It takes the power and greed of the auto companies to show how seriously the Nixon Administration’s price control program has failed the consumer and worker. Partly because of consumer and labor pressure, but mostly because General Motors and Ford overreached themselves in demanding large price increases, the Price Commission has relented and will hold unprecedented hearings on auto price increases on September 12. The Chairman of the Commission, C. Jackson Grayson, has declared that no price increases for 1973 model cars will be finally approved until after the hearing.
The mockery which the big auto companies have made of the namby-pamby government price control program can be seen in the following figures. For the second quarter of this year, GM profits are at an all-time high, running a staggering 28 percent over the same period last year, which itself was the second highest in recent GM history. Ford chalked up a profit increase over last year’s second quarter of 43 percent. Both companies are heading toward the most profitable year in their long history. As one giddy GM executive was heard to say to his lunchtime associates at a Detroit restaurant near the GM headquarters, “If this be price control, let’s have more of it.”
The auto industry’s confidence that the September 12th hearing in Washington will not change the course of events rests on their cushy relationship with the Price Commission over the past year. The Commission refuses to disclose the factual basis for the repeated price increase approvals it has given the auto companies since last fall. Mr. Grayson keeps secret all information provided him by the auto industry, and all contacts between Commission officials and auto company representatives. He won’t even supply consumers with a general idea of what information is being supplied by the auto companies.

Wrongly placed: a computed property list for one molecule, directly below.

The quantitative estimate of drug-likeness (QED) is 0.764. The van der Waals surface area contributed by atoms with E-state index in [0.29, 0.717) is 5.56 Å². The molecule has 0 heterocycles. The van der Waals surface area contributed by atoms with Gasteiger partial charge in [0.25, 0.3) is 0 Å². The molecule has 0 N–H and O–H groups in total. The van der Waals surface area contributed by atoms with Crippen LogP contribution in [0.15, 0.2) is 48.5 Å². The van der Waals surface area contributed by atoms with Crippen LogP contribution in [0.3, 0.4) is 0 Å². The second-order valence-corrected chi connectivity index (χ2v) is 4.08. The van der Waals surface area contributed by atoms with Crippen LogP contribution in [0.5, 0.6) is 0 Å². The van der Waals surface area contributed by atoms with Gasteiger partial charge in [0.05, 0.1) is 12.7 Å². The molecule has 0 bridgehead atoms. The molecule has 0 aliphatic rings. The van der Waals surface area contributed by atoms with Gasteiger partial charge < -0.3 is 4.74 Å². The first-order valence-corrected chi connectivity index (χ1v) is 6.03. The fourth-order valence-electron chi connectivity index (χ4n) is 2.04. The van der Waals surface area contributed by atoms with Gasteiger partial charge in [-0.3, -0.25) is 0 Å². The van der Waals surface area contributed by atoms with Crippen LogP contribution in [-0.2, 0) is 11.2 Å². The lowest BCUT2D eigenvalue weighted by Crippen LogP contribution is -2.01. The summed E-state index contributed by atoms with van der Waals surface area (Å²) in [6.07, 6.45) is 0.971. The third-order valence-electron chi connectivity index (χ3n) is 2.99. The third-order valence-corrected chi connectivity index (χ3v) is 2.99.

Since the Commission does not have the necessary economists and other specialists to begin to evaluate any information from Detroit, keeping the door closed on the public also keeps the Commission from having to admit that it can do little more than rubber‑stamp the price increase requests.
Other factors favor the auto companies. This is an election year. What they do not get now by way of their full demand, they plan to get in January. The Commission permits these interim or incremental increases during the model year to keep the total increases from coming at once and generating a consumer revolt.
Now comes the Bureau of Labor Statistics with its annual report on new car quality improvements six weeks ahead of the usual release date. Since BLS relies on the auto companies for information, it is not surprising that the companies only push what they say are quality increases and decline to divulge quality decreases. The BLS then swallowed the industry line that the increases were necessary just to pass on the cost of safety and pollution features required by the government. For example, the Bureau attributed a $69.90 value increase for 1973 cars due to bumper improvements required by safety laws. It neglected to mention that the legally required safety requirements for bumpers were already met by most domestic 1972 autos.
The White House, through the Cost of Living Council, is embarrassed by the behavior of the auto companies. Last year’s tax relief package for corporations benefited most of the auto industry and was alleged to help consumers through lower prices and the generation of more jobs. Instead, consumers are being gouged and there are fewer jobs even though industry-wide domestic car sales are 8.5 percent higher in the first six months of 1972 than last year. The average number of GM hourly employees in the U.S. was down 4.2 percent (17,800 less jobs) in the second quarter of this year compared with the same period in 1971, but its domestic vehicle output was up 5.4 percent during the same period.
It is this trend — the divergence between exorbitant prices and profits, on the one hand, and fewer jobs on the other — that has brought the United Auto Workers to demand reduced car prices. The figures also suggest improved productivity which should lead to lower prices. The auto industry wants to keep to itself information about such reduced costs of production.